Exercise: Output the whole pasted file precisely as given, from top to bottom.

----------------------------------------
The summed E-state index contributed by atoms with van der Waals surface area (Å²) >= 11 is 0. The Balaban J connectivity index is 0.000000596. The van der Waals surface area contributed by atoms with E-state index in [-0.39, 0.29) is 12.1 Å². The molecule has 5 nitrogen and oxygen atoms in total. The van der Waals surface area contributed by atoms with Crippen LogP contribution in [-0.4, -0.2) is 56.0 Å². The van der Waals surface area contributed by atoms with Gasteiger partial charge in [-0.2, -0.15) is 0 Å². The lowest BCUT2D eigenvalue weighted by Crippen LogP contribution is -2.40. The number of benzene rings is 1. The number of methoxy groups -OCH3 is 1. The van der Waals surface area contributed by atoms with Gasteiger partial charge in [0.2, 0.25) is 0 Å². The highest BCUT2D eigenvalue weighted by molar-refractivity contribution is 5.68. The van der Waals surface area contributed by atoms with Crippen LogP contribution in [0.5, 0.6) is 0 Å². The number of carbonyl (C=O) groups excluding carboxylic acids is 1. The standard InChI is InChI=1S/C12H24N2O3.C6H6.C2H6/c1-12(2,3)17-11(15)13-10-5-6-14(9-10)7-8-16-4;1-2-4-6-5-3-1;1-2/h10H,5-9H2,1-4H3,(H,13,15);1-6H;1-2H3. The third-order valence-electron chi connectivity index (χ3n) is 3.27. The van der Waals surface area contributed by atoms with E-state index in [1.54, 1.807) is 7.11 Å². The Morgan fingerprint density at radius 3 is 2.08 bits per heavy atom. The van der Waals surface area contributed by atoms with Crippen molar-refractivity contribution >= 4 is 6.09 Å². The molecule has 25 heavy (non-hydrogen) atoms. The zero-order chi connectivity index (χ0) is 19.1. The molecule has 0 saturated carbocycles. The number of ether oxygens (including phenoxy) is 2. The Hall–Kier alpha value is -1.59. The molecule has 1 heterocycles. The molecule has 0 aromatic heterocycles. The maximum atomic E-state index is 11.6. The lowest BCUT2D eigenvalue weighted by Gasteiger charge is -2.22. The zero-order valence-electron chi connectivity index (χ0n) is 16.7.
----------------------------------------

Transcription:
The summed E-state index contributed by atoms with van der Waals surface area (Å²) >= 11 is 0. The Balaban J connectivity index is 0.000000596. The van der Waals surface area contributed by atoms with E-state index in [-0.39, 0.29) is 12.1 Å². The molecule has 5 nitrogen and oxygen atoms in total. The van der Waals surface area contributed by atoms with Crippen LogP contribution in [-0.4, -0.2) is 56.0 Å². The van der Waals surface area contributed by atoms with Gasteiger partial charge in [-0.2, -0.15) is 0 Å². The lowest BCUT2D eigenvalue weighted by Crippen LogP contribution is -2.40. The number of benzene rings is 1. The number of methoxy groups -OCH3 is 1. The van der Waals surface area contributed by atoms with Gasteiger partial charge in [0.2, 0.25) is 0 Å². The highest BCUT2D eigenvalue weighted by molar-refractivity contribution is 5.68. The van der Waals surface area contributed by atoms with Crippen LogP contribution in [0.5, 0.6) is 0 Å². The number of carbonyl (C=O) groups excluding carboxylic acids is 1. The standard InChI is InChI=1S/C12H24N2O3.C6H6.C2H6/c1-12(2,3)17-11(15)13-10-5-6-14(9-10)7-8-16-4;1-2-4-6-5-3-1;1-2/h10H,5-9H2,1-4H3,(H,13,15);1-6H;1-2H3. The third-order valence-electron chi connectivity index (χ3n) is 3.27. The van der Waals surface area contributed by atoms with E-state index in [1.54, 1.807) is 7.11 Å². The Morgan fingerprint density at radius 3 is 2.08 bits per heavy atom. The van der Waals surface area contributed by atoms with Crippen molar-refractivity contribution >= 4 is 6.09 Å². The molecule has 25 heavy (non-hydrogen) atoms. The zero-order chi connectivity index (χ0) is 19.1. The molecule has 0 saturated carbocycles. The number of ether oxygens (including phenoxy) is 2. The Hall–Kier alpha value is -1.59. The molecule has 1 heterocycles. The molecule has 0 aromatic heterocycles. The maximum atomic E-state index is 11.6. The lowest BCUT2D eigenvalue weighted by Gasteiger charge is -2.22. The zero-order valence-electron chi connectivity index (χ0n) is 16.7.